the details of the sample code on github.


module ServerApi where

import Json.Decode as JsonD exposing ((:=))
import Json.Encode as JsonE
import Effects exposing (Effects)
import Http
import Task

type alias ArtistRequest a = (1)
{ a | name : String }

type alias Artist =
{ id : Int
, name : String

baseUrl : String
baseUrl = "http://localhost:8081"

getArtist : Int -> (Maybe Artist -> a) -> Effects.Effects a
getArtist id action = (2)
Http.get artistDecoder (baseUrl ++ "/artists/" ++ toString id)
|> Task.toMaybe
|> action (3)
|> Effects.task

getArtists : (Maybe (List Artist) -> a) -> Effects a
getArtists action =
Http.get artistsDecoder (baseUrl ++ "/artists")
|> Task.toMaybe
|> action
|> Effects.task

createArtist : ArtistRequest a -> (Maybe Artist -> b) -> Effects.Effects b
createArtist artist action = (4)
Http.send Http.defaultSettings
{ verb = "POST"
, url = baseUrl ++ "/artists"
, body = Http.string (encodeArtist artist) (5)
, headers = [("Content-Type", "application/json")]
|> Http.fromJson artistDecoder
|> Task.toMaybe
|> action
|> Effects.task

-- .. the remaining services and encoding|decoding left out for brevity

This type is an extensible record type. It allows our
artist related services to be a little bit more generic and still keep a level of type checking

GET a single artist from our backend api. (Actually it returns and effect that will executa a task which upon callback will eventually call the update function in our app with the given action)

We’ve relented on type safety for actions by allowing it to be a generic param, but we gain some flexibility
that allows our service to be usable in many different contexts

To take more control over http actions we use Http.send. It’s closer to the metal so it’s a little
bit more boilerplate.

Encode the artist (request) to a json string

To see the remaining services and details of decoding and encoding please consolt the sample code on github.

Frontend summary

We are beginning to see the resmblance of a Single Page Application. We have started to compose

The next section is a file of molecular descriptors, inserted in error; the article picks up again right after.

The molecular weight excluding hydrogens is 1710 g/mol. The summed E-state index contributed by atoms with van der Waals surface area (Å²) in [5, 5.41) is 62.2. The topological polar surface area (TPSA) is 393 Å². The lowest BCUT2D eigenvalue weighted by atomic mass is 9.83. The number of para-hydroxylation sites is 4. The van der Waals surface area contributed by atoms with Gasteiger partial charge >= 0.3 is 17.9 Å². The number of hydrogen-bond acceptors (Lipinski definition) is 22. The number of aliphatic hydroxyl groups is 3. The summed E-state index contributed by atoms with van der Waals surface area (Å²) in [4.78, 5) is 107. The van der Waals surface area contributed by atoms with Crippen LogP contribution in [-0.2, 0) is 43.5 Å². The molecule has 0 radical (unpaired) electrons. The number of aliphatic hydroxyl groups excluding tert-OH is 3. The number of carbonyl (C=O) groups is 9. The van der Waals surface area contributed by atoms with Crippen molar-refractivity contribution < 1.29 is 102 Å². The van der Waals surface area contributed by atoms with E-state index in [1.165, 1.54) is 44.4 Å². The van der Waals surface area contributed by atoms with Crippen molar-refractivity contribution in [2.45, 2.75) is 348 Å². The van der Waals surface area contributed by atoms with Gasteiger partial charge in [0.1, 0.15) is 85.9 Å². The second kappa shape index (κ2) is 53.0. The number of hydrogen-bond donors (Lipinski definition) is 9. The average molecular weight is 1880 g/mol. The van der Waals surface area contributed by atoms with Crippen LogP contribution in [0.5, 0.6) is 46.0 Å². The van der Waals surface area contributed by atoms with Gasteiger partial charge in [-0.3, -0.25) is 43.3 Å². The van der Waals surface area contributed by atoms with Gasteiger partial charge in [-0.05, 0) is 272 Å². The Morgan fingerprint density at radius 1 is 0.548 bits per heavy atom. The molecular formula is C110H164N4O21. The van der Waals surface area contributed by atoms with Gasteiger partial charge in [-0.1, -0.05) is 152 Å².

views and pages using the Elm Architecture. The app supports basic CRUD oparations for an Artist entity.
Error handling is light, there is no validation and our routing solution is overly simplistic, but we’ll get
to that soonish !

Working with Elm has been an absolute pleasure. The compiler messages really do help. Doing refactoring (without tests I might add)
doesn’t feel anywhere near as scary as I’m used to from other languages.
I’m starting to understand more about the Elm Architecture, but I’m still getting a little confused about the details
of Signals, Tasks, Mailboxes, Effects etc. It’s coming to me gradually. The important thing is I can still be quite productive
even though I don’t understand all the details.

I have to say I’m not looking forward to my next refactoring in some messy imperative jquery page mutant at work.

Conclusion and next steps

I’m aware this blog post got way to long even though I tried to shave of some of the code from the
code listings. I’ll have to try to take on smaller/more targeted chunks in future episodes.

Anyways. I’m staring to feel I’m getting somewhere now. Both with Haskell and Elm. Learning Haskell is
by far the most challenging but getting my head around Functional Reactive Programming in Elm isn’t without challenges either.
My motivation is still strong and I’m learning a ton of stuff.

Candidate areas to address for the next episode are; routing, validation, error handling and obviously more useful features.
I’m thinking perhaps routing comes first, but we’ll see.

Posted by LambdaCat on Wed, 01/13/2016 - 16:30

Road to Elm - Table of Contents

Destructuring is a handy tool, available in many functional languages (also in Javascript ES6).

It's a more succinct syntax to extract single values from collections of various types.

Extracting values from objects or arrays and assigning them to local variables is one of

Posted by LambdaCat on Wed, 01/13/2016 - 16:30

Road to Elm - Table of Contents

Destructuring is a handy tool, available in many functional languages (also in Javascript ES6).

It's a more succinct syntax to extract single values from collections of various types.

Extracting values from objects or arrays and assigning them to local variables is one of